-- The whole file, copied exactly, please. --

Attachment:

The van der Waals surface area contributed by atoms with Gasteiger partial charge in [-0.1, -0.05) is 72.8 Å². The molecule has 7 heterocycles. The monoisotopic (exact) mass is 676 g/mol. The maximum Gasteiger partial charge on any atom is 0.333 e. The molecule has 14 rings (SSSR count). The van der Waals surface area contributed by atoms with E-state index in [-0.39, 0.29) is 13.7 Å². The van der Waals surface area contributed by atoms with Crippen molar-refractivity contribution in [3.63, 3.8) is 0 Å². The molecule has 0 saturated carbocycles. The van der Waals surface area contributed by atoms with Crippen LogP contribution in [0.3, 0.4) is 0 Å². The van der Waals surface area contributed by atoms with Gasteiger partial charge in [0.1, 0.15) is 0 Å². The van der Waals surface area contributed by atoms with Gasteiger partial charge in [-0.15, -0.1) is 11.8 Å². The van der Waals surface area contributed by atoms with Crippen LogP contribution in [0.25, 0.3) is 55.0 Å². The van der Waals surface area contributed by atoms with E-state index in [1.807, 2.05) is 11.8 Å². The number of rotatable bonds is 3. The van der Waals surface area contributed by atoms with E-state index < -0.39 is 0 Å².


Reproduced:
The van der Waals surface area contributed by atoms with Gasteiger partial charge in [-0.1, -0.05) is 72.8 Å². The molecule has 7 heterocycles. The monoisotopic (exact) mass is 676 g/mol. The maximum Gasteiger partial charge on any atom is 0.333 e. The molecule has 14 rings (SSSR count). The van der Waals surface area contributed by atoms with E-state index in [-0.39, 0.29) is 13.7 Å². The van der Waals surface area contributed by atoms with Crippen molar-refractivity contribution in [3.63, 3.8) is 0 Å². The molecule has 0 saturated carbocycles. The van der Waals surface area contributed by atoms with Crippen LogP contribution in [0.3, 0.4) is 0 Å². The van der Waals surface area contributed by atoms with Gasteiger partial charge in [0.1, 0.15) is 0 Å². The van der Waals surface area contributed by atoms with Gasteiger partial charge in [-0.15, -0.1) is 11.8 Å². The van der Waals surface area contributed by atoms with Crippen LogP contribution in [0.25, 0.3) is 55.0 Å². The van der Waals surface area contributed by atoms with E-state index in [1.807, 2.05) is 11.8 Å². The number of rotatable bonds is 3. The van der Waals surface area contributed by atoms with E-state index < -0.39 is 0 Å².